Deaths and de­ten­tions in Ethiopia as protests flare

Chronicle (Zimbabwe) - - Worldwide -

AT least six peo­ple have been re­ported killed over two days of protests in Ethiopia while dozens were ar­rested in the cap­i­tal, Addis Ababa.

A source told Al Jazeera that four peo­ple were killed on Satur­day in the north­ern Gon­dar re­gion, in ad­di­tion to two peo­ple killed in the area on Fri­day. Lo­cated 700km north of Addis Ababa, Gon­dar is a re­gion dom­i­nated by the eth­nic Amha­ras. Ethiopian au­thor­i­ties would not con­firm the death toll.

The re­ported deaths come as dozens of eth­nic Oromo protesters were ar­rested in Addis Ababa on Satur­day.

At least 500 Oromo peo­ple — protest­ing against al­leged eco­nomic in­equal­ity and dis­crim­i­na­tion — gath­ered amid a heavy po­lice pres­ence on the cap­i­tal’s main Meskel Square.

The protesters, who shouted slo­gans such as “we want our freedom” and “free our po­lit­i­cal pris­on­ers”, were dis­persed by po­lice us­ing ba­tons. Dozens were ar­rested.

A Reuters news agency video of the con­fronta­tion showed un­armed protesters be­ing beaten and kicked by po­lice of­fi­cers, as protesters ran to evade ar­rest. —

Prime Min­is­ter Haile Mariam Des­salegn on Fri­day an­nounced a ban on demon­stra­tions, which “threaten na­tional unity” and called on po­lice to use all means at their dis­posal to pre­vent them.

The rally was or­gan­ised by op­po­si­tion groups from the Oromo, Ethiopia’s big­gest eth­nic group, who have held protests for months against what they say is gov­ern­ment dis­crim­i­na­tion. They have been joined re­cently by eth­nic Amha­ras, and protests have been re­ported in other parts of the coun­try.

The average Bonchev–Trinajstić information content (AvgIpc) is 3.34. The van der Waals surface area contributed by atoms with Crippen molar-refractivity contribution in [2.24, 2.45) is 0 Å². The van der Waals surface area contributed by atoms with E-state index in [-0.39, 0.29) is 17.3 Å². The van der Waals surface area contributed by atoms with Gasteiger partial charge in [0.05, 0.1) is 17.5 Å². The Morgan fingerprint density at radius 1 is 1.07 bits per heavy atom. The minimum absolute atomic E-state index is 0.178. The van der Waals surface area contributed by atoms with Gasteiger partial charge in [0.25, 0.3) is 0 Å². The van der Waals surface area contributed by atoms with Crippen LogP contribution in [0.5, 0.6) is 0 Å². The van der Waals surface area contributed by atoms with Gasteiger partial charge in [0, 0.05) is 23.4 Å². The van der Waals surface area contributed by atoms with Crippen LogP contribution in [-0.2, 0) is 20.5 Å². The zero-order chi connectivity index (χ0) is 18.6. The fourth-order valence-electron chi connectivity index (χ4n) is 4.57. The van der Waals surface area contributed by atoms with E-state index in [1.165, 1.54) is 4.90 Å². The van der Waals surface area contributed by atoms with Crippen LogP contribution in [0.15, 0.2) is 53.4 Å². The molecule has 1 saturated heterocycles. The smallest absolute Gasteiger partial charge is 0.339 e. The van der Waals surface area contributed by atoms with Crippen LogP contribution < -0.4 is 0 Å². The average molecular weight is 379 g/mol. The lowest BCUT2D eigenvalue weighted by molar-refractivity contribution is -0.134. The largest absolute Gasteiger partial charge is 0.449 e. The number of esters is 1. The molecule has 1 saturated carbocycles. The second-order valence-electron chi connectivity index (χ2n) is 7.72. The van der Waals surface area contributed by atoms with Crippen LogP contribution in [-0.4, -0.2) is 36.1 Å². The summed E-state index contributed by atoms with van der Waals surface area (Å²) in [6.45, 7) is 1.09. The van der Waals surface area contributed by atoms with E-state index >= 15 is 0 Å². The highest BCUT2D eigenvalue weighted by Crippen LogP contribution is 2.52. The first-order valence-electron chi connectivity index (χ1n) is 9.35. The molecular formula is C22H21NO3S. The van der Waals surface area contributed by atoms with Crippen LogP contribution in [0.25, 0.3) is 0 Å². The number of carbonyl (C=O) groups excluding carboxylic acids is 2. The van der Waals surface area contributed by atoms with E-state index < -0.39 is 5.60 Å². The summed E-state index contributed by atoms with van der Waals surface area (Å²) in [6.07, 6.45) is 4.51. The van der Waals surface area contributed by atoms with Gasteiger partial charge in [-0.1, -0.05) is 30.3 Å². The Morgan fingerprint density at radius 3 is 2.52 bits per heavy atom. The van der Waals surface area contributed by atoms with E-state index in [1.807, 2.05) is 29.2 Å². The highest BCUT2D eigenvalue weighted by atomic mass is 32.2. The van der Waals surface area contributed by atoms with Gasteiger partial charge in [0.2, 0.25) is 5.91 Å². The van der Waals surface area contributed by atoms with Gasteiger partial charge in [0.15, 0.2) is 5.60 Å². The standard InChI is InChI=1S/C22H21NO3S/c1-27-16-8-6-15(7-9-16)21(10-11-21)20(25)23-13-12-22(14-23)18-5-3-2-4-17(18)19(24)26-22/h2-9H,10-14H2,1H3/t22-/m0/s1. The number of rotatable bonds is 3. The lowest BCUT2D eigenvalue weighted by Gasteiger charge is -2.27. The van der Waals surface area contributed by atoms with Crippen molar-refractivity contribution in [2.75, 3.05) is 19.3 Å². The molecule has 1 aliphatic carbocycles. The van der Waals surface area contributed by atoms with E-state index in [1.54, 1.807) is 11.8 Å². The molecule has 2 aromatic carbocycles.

The Oromo and Amhara to­gether make up the ma­jor­ity of Ethiopia’s pop­u­la­tion and claim they suf­fer dis­crim­i­na­tion in favour of eth­nic Tigrayans, who they say oc­cupy the key jobs in the gov­ern­ment and se­cu­rity forces.

Ethiopian au­thor­i­ties told the AFP news agency that at least a dozen peo­ple have been killed in clashes with po­lice over ter­ri­to­rial dis­putes in re­cent weeks.

Lo­cal peo­ple told AFP there had been ral­lies and clashes with po­lice in the city of Ambo and Ne­mekte, in the Oromo re­gion, as well as a calls for protests in Ba­her Dar in the Amhara re­gion. — Al Jazeera GUANGZHOU (China) — More than half a mil­lion peo­ple have signed an on­line pe­ti­tion call­ing for the clo­sure of a theme park in the Chi­nese city of Guangzhou, where a po­lar bear is on show.

The Arc­tic animal, who goes by the name of Pizza, is the main at­trac­tion for peo­ple vis­it­ing the Grand­view shop­ping cen­tre.

But animal-rights groups say con­di­tions in the theme park are in­cred­i­bly poor and have called for the po­lar bear to be moved.

“This ob­vi­ously af­fects him psy­cho­log­i­cally and be­haviourally, which then af­fects his level of hap­pi­ness,” Ka­rina O’Car­roll, of An­i­mals Asia, said.

The man­ager of the theme park has dis­missed al­le­ga­tions that the po­lar bear was be­ing mis­treated, and ac­cused the animal-rights groups as also the in­ter­na­tional me­dia of con­duct­ing a witch­hunt against him and his col­leagues.

Nev­er­the­less, many of the spec­ta­tors are also ex­press­ing their con­cern for the bear.

“This place is very small,” one woman said. “The bear is play­ing by him­self. He’s lonely, and he needs in­ter­ac­tions.” — Al Jazeera

Satur­day’s rally was the first rally to be held in Addis Ababa after a se­ries of Oromo and Amhara protests else­where. Reuters

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